Year of the Bookwormz: 2011

52 weeks. 2 friends. 1 challenge.

Book #47: Fabookulous December 8, 2010

The Overcoming Life by D.L. Moody

Book description:

What does it mean to overcome the world? D.L. Moody answers the question by posing more: “Are you more patient than you were five years ago? Are you more amiable? If you are not, the world is overcoming you.”

Ever practical in style, Moody cuts right to the heart–if we are not progressing in holiness, in Christlikeness, in obedience to the Savior, we are failing to live the overcoming life.

With salvation as the starting point, The Overcoming Life reminds us of the war we must fight against sin and the rewards that are ours when we do. Moody’s approachable words and insightful illustrations equip us to defeat the enemy wherever he is found– both inside and out.

I’ve wanted to read D.L. Moody’s writings for a while. I’ve heard Moody quoted in sermons for years and it’s always something interesting that makes me pause and think. It’s no surprise to me that once finishing this book my first thought was “D.L. Moody is a very quotable author.” Gee, I wonder where that thought come from…

The Overcoming Life is an excellent guide for those seeking to follow Scriptural instructions in living their lives for the glory of Christ and for their own peace among others while hear. For those that have a fear of death, Moody will give you a new view point and help you find comfort in God’s promises.

I really enjoyed this novel (a part of the Moody Classics collection.) To our faithful followers, subscribers, and other readers of this blog, you know that I’m picking some very short books these days! Must get to 52 before the end of the month! In true form, this book is a quick 165 pages filled with rich insight, advice, examples, and encouragement.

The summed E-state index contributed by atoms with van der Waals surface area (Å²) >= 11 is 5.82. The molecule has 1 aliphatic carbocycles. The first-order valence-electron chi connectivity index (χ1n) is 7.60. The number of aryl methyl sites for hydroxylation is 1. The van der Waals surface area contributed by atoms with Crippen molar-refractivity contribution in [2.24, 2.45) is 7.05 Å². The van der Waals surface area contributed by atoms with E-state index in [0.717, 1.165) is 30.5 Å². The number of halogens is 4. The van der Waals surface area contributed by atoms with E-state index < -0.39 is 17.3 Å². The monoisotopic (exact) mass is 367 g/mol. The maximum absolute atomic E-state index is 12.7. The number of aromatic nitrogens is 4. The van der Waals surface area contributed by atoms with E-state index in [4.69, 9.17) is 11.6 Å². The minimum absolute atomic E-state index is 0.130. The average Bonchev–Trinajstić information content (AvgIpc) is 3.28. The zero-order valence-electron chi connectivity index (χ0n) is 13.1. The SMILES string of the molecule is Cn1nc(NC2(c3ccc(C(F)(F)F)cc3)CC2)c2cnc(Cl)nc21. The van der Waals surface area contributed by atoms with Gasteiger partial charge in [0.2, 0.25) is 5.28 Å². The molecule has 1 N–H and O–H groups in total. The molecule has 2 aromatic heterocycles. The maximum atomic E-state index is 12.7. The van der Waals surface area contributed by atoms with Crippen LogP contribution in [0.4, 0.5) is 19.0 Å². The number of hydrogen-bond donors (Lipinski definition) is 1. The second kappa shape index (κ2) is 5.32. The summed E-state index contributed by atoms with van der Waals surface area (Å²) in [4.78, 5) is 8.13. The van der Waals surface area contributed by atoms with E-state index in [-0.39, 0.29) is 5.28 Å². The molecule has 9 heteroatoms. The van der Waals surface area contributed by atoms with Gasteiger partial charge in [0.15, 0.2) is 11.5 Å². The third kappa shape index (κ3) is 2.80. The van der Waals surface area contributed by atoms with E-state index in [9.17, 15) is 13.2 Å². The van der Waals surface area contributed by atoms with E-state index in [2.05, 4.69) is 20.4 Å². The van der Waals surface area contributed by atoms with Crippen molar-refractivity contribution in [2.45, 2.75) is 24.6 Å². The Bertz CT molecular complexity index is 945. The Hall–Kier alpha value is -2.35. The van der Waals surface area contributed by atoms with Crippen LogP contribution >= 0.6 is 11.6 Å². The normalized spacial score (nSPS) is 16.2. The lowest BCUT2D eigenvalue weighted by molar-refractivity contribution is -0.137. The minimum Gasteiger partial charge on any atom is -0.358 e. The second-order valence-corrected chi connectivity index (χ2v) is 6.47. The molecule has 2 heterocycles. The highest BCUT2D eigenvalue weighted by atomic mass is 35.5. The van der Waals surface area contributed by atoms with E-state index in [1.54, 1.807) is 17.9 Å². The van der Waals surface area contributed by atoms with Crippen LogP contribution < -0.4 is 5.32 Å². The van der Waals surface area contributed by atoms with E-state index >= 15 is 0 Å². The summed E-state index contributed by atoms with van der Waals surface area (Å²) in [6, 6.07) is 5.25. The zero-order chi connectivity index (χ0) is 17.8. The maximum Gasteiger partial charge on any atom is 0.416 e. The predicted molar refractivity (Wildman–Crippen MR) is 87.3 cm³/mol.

For all the D.L. Moody fans and supporters, you won’t want to miss this one. For those who haven’t read his writings before, I suggest you start here. Moody’s faith is very uplifting and, considering his upbringing, sort of astounding.

Taken from the biographical introduction at the start of the book:

“D.L. (Dwight Lyman) Moody, 1837-1899…was only four years old when his father died unexpectedly in May 1841. Edwin Moody was a good-natured man, and loved dearly by his family, but he drank too much. His premature death left his wife, Betsey, with nine children, including twins born just a month after he died. To ease the financial strain left on the family, Betsey sent several of her children, including Dwight, away to work for their room and board.

The next few major decisions Moody made were influenced by his childhood experience with poverty. By the time he was seventeen, he had wearied of trying to eke out a living on the farm. So the Northfield, Massachusetts, native packed a few things into a carpetbag and hopped a train to Boston, where he went to work as a salesman in his uncle’s shoe store.

As a condition of his employment, Moody’s uncle insisted that he attend church with him…In 1860, Moody abandoned his pursuit of fortune, quit his job, and began to focus on his ministry full time…The Great Chicago Fire of 1871 destroyed the YMCA, Moody’s church, and his home.

D.L. Moody wrote The Overcoming Life in 1896, just three years before his death, to encourage Christians in their spiritual warfare against sin, self, and the world…Fortunately we have a guide in the fight–a man who rose from poverty to international stardom, all the while humbly preaching the simple message that it is in Christ alone that we have the victory.”

How very inspiring! I really enjoyed this and will continue to pursue more Moody writings in the New Year. Until then, I’m off to start my next short book!